Mom gets $6,500 in adoption suit
- Trend needs to be reversed says BAAF
- Mom who took son to Nebraska in court today
- Groups file amicus brief in adoption case
- Birth parents' battle: Custody dispute is costly in money and emotion
- Last days of adoption?
- Unfortunate Son, and an Aborted Adoption
- Organization Helps Korea’s Single Moms
- Adoption seekers using YouTube, Facebook to find birth moms
- 'In the best interest of the child'
By Jim Hannah
January 9, 2009 / nky.com
NEWPORT – A Campbell County jury found in favor of a woman who claimed that her adoption lawyer had committed malpractice.
Amanda Goebel was awarded $6,500 in damages on Friday. That’s the amount the lawyer, Carolyn Arnett, earned representing Goebel in the adoption.
The jury of seven women and five men ruled that Arnett did not commit fraud or intentionally inflict emotional distress. Jurors would have had to rule in favor of Goebel on one of those two counts to award punitive damages.
The verdict came after about 14 hours of deliberations over two days. Courthouse observers said it was the longest jury deliberation for a civil trial in Campbell County for at least 18 years.
“It was a very hard case,” said Goebel’s attorney, Shane Sidebottom. “There was a lot of paperwork, and we respect the jury’s verdict.”
Arnett’s attorney, Allen Button, said he doesn’t speak about cases before or after the completion of trials.
The verdicts end five years of legal wrangling in at least five different courts over the adoption of Goebel’s child.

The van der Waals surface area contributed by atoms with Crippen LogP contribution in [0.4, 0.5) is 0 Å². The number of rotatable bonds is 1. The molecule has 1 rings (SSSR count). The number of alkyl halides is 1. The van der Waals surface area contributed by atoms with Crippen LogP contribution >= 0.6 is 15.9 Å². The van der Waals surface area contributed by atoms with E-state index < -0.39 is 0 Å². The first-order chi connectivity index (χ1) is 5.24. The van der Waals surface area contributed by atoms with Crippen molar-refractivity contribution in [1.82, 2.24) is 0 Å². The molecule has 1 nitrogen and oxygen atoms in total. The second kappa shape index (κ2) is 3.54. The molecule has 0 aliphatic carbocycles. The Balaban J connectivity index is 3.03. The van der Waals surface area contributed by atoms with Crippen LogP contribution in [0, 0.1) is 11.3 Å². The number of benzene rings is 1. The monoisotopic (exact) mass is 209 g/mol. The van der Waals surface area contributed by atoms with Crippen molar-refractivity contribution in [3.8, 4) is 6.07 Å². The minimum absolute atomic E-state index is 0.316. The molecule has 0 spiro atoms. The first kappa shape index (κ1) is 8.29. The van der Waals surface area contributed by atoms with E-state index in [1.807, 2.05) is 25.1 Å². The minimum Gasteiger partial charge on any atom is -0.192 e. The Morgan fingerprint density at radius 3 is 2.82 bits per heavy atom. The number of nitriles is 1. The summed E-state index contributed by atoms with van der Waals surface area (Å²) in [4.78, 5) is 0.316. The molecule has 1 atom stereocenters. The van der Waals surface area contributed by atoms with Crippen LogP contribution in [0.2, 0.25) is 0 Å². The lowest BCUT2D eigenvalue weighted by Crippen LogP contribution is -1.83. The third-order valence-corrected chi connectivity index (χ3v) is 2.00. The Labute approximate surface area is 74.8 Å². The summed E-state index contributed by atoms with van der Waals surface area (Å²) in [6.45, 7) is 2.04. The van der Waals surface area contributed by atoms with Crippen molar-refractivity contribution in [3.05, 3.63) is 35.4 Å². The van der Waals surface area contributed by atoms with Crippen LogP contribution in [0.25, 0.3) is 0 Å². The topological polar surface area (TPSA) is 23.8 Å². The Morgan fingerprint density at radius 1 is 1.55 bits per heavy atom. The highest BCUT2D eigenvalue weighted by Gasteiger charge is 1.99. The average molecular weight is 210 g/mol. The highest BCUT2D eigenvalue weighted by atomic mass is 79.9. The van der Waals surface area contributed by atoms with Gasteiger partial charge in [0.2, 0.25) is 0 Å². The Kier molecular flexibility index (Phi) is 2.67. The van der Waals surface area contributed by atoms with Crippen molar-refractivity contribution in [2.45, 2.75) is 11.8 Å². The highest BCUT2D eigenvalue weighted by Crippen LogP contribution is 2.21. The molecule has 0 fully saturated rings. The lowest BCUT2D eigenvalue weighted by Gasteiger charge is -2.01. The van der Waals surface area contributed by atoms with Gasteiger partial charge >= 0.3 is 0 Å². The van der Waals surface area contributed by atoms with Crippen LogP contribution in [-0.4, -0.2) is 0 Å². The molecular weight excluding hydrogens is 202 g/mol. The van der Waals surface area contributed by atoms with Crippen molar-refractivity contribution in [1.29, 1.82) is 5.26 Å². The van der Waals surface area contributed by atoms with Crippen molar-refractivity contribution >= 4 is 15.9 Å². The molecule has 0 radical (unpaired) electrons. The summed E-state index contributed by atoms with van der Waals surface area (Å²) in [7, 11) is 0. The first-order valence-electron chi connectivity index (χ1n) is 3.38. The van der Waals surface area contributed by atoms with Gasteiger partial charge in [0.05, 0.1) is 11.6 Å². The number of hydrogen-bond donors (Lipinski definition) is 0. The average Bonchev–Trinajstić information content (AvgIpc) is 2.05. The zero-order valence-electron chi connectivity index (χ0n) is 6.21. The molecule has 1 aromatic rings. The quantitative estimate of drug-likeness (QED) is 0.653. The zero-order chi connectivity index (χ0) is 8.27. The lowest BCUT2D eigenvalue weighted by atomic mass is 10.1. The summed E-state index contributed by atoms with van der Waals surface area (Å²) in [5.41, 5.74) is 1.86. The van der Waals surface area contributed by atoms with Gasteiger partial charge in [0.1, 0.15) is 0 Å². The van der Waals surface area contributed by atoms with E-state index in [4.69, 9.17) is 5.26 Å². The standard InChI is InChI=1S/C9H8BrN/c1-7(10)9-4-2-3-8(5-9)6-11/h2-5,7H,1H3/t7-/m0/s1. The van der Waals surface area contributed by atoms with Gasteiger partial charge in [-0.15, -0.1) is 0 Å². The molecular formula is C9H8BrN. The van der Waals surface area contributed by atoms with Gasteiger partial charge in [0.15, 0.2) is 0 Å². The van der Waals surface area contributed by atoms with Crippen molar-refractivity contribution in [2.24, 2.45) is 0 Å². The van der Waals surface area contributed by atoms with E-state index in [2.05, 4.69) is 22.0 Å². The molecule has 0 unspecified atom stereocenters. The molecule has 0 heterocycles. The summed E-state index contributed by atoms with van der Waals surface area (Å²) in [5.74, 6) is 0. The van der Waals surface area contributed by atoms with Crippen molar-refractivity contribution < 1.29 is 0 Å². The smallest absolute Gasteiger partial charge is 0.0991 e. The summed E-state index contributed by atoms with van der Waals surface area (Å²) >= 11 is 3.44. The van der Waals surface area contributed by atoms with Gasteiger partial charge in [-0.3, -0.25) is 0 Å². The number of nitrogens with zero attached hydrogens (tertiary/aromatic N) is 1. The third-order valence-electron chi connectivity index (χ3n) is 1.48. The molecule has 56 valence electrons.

Goebel testified at trial, which started Monday in circuit court, that she decided to give up her child for adoption while severely depressed after getting pregnant by an Egyptian national who was in the United States on a student visa.
She contacted Adoptions of Kentucky, who referred her to Arnett, a lawyer in Louisville. Goebel said Arnett never disclosed that she owned the for-profit adoption company.
Sidebottom said Arnett owning the agency and representing Goebel was a conflict of interest. He repeatedly compared Arnett’s business practices to “baby selling” during closing arguments.
Goebel gave birth in April 2004 and eight days later her parental rights were terminated and the child was given to a Wisconsin couple.
The following May, Goebel reconciled with the baby’s father, Khalid El-Shazly, and they were married.
In June 2004, Goebel filed a motion in Kentucky to undo the adoption and El-Shazly filed his own separate paternity petition.
A state court granted El-Shazly custody of the child in September 2004, but Wisconsin courts refused to honor the Kentucky ruling. The Wisconsin parents raised the baby for two years before a Wisconsin court ultimately ruled in favor of El-Shazly.
By then, El-Shazly had been deported from the U.S. and was living in his native Egypt. The child was sent from Wisconsin straight to Egypt.
Goebel is still married to El-Shazly but she now lives in Hollywood, Fla., and has not seen her child since birth.
El-Shazly previously sued Arnett in U.S. District Court for the Eastern District of Kentucky. Shortly after U.S. District Judge William Bertelsman ruled his claim could move forward because “genuine issues of material fact exist as the plaintiff’s claim for fraud,” the federal civil suit was settled.
Sidebottom also represented El-Shazly in the federal suit but said a confidentiality agreement prevented him from discussing the settlement.